The dayslong autonomous zone reportedly reached an agreement with the city of Portland following an apology from the mayor and street barricades are being removed.

The armed encampment, dubbed “Red House on Mississippi,” has persisted for the last week and has erected roadblocks around the family home of the Kinneys, who are black and Indigenous, after they faced foreclosure from local authorities, according to Fox News.


The group gained national attention after it clashed with police following a dozen arrests and drove law enforcement away from the home, Fox reported.

The makeshift walls of the anti-eviction zone, which were built following the raid, were lined with the phrases “Land Back,” “Eat The Rich,” and “ACAB,” according to Fox.

“The barricades are coming down, Ted Wheeler has apologized, and Portland Police has promised not to attack supporters,” the group’s twitter account wrote on Sunday.

Both Democratic Portland Mayor Ted Wheeler and Police Chief Chuck Lovell issued an apology to the Kinneys after the family was reportedly the subject of threats from a frustrated public, The Oregonian reported.

“We apologize and understand that following our tweets earlier this week that your family received threats,” a letter from the pair read, according to the local outlet. “We did not intend to attract attention that results in threats of harm and violence to your family or that escalated tensions in our community.”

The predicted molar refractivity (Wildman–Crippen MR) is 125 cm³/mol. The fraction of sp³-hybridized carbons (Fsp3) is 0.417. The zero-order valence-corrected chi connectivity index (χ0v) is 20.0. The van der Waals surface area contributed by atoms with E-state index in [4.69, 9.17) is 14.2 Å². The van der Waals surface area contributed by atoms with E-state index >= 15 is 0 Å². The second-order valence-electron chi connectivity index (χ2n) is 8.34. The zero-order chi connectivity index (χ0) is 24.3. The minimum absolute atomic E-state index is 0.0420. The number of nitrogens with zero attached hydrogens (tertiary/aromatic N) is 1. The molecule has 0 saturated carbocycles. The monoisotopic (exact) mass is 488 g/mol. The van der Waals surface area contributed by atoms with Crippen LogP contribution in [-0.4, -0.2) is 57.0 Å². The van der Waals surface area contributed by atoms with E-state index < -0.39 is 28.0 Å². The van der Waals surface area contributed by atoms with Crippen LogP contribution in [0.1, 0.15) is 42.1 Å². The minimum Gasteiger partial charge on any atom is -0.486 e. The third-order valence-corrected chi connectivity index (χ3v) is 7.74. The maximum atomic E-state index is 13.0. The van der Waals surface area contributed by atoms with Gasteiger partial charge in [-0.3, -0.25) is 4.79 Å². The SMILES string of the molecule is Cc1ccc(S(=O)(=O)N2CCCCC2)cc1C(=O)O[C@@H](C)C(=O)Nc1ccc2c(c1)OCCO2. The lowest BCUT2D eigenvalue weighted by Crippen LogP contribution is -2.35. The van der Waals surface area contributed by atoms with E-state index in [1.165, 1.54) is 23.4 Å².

“Nobody should be subjected to this kind of stress and harm, and we apologize for the role our tweets played in this.”

Wheeler previously authorized law enforcement to use “all lawful means” to disband the autonomous zone.

“I am authorizing the Portland Police to use all lawful means to end the illegal occupation on North Mississippi Avenue and to hold those violating our community’s laws accountable,” Wheeler wrote in a Tuesday tweet. “There will be no autonomous zone in Portland.”

Lovell issued a warning to demonstrators to “put down” their “weapons” after the chief acknowledged the group was stockpiling guns and threatening community members. 

“Those present at the barricades should leave it behind, put down your weapons and allow the neighborhood to return to peace and order,” Lovell said Wednesday. “We are aware of the stockpile of weapons and the presence of firearms. We are aware of the threats to the community, to media, to police—we’ve seen the attacks.”

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